What is it that makes an individual a Christian? This simple question has been asked and answered alternatively for nearly two millennia. How one answers this question will have profound implications in his life, his ministry and his future estate. It is imperative that every individual come to a realization of the minimal beliefs with which he must agree in order to obtain salvation.
Not too long ago, I taught a Sunday School series on Using the Law Lawfully. In that series, we analyzed all 613 of the laws in the Old Testament to determine which of them still applied to modern Gentile believers. One of the laws that we looked at was the prohibition against crossdressing found in Deuteronomy 22:5, and I think that we established a pretty good understanding of that law and how it applies to us today. Here is the outline from that lesson:
Sir William Blackstone is often praised for laying the groundwork for American jurisprudence with his Commentaries on the Laws of England. Blackstone's Commentaries were one of the most widely read books in the colonies, and his views of the laws of England were often incorporated into the laws of America. One portion of Blackstone's Commentaries that has largely been forgotten by modern legal scholars but which played a significant role in forming the thought of founding fathers like James Wilson was Blackstone's answer to the question of where laws come from. What follows is a condensed version of Blackstone's somewhat loquacious answer to that question.
Often, when Christians think about loving God, they think of spending sweet time with Him in their devotions or worshipping Him through song in their church. Occasionally, someone will remember Christ’s statement, “If ye love me, keep my commandments.” But did you know that there are no less than 18 verses of Scripture which directly correlate love with obedience? This correlation has many applications in our walk with the Lord as well as in other areas like parenting and leadership. There is much that could be said about this correlation, but let me just present the list itself, and see if any interesting conversations develop:
Those given to Jesus by the Father were not the Calvinist elect, but rather they were the ones who had already believed the Old Testament and thus were followers of the Father before they met the Son. The Calvinist that I was debating introduced John 10:26 as an argument against my view of John 6, and I’d like to share my response with you as well.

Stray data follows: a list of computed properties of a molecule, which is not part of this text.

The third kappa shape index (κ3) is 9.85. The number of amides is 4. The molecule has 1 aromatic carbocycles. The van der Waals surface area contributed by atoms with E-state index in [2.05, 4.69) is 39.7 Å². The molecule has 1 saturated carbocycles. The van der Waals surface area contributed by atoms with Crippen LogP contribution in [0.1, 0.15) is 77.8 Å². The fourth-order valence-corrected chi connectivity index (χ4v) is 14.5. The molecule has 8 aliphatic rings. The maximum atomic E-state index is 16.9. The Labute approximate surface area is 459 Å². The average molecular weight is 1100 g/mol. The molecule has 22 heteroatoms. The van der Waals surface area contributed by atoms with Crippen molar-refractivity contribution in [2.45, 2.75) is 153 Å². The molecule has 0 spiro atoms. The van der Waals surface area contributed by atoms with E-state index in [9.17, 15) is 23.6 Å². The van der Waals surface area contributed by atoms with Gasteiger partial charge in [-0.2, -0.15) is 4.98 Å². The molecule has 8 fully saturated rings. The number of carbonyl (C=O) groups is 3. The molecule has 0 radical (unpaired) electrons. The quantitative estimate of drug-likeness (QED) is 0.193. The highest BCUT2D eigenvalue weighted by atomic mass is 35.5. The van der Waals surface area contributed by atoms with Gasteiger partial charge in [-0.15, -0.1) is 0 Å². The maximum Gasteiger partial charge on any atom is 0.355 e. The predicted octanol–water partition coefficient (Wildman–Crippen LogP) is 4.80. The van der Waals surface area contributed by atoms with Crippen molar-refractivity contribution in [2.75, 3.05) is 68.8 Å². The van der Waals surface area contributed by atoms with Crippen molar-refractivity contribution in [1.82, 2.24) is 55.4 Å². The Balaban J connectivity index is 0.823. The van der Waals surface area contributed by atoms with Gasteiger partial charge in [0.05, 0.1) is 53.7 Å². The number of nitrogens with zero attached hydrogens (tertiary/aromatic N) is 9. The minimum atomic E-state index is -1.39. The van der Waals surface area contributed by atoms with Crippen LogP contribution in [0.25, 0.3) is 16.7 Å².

I was listening to Dr. James White’s podcast the other day and heard him defending the Calvinist TULIP and criticizing other floral acrostics attempting to provide a contrasting view of salvation. I’ve always disagreed with the doctrines of Calvinism, but I’ve never attempted to organize my disagreement into a simple acrostic which could stand toe-to-toe with the TULIP. That is, I’ve never done so before now. While listening to Dr. White’s podcast, I came up with a simple acrostic that I think defeats the TULIP with ease.
The idea that the lost will suffer eternal punishment has often been questioned by Christians who doubt that a God of mercy would condone such cruelty. Instead, they often come up with other ideas about the punishment of the lost such as the idea that they will simply be annihilated or that they will only suffer for a period of time before being given another opportunity to turn to God. There are several logical problems with attempting to reconcile either of these views to the accounts of Scripture, but in order to see that, we must actually know what the Scripture says about the punishment of the lost. Unfortunately, I have discovered that very few Christians have ever actually studied this aspect of God’s Word.
Over the years, I have had at least as many disagreements with other Christians as I have had with non-Christians, and it is disappointing to look back and see how often those disagreements have become disagreeable. I've been cursed, ridiculed, smeared and dismissed in far more Christian forums than in non-Christian forums. In fact, I was recently banned from two apologetics associations because my personal view of the Scriptural teaching on a particular issue was more conservative than they were willing to contemplate.
In the book The Faiths of the Founding Fathers, Christian historian David Holmes made the following statement about John Adams:
Like many of his contemporaries, he brought the religion in which he was raised into the court of his reason and common sense and judged it by what he found ... "Let the human mind loose," Adams once wrote in an outburst of Enlightenment passion. "It must be loosed; it will be loose. Superstition and despotism cannot confine it." He followed these words with the assertion that Christianity would surely triumph if the human mind were loosed. This statement indicates that Adams belongs somewhere in the category of Unitarian Christian or Christian Deist.
In yesterday’s article, I presented a view of the inspiration of Scripture which I think is more consistent with the actual contents of Scripture than any other view. In considering that view, we looked at several statements that both Peter and Paul made about their writings. Today, I’d like to look at a few pieces of circumstantial evidence which support that view.
Bill Fortenberry is a Christian philosopher and historian in Birmingham, AL. Bill's work has been cited in several legal journals, and he has appeared as a guest on shows including The Dr. Gina Show, The Michael Hart Show, and Real Science Radio.
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"Give instruction to a wise man, and he will be yet wiser: teach a just man, and he will increase in learning." (Proverbs 9:9)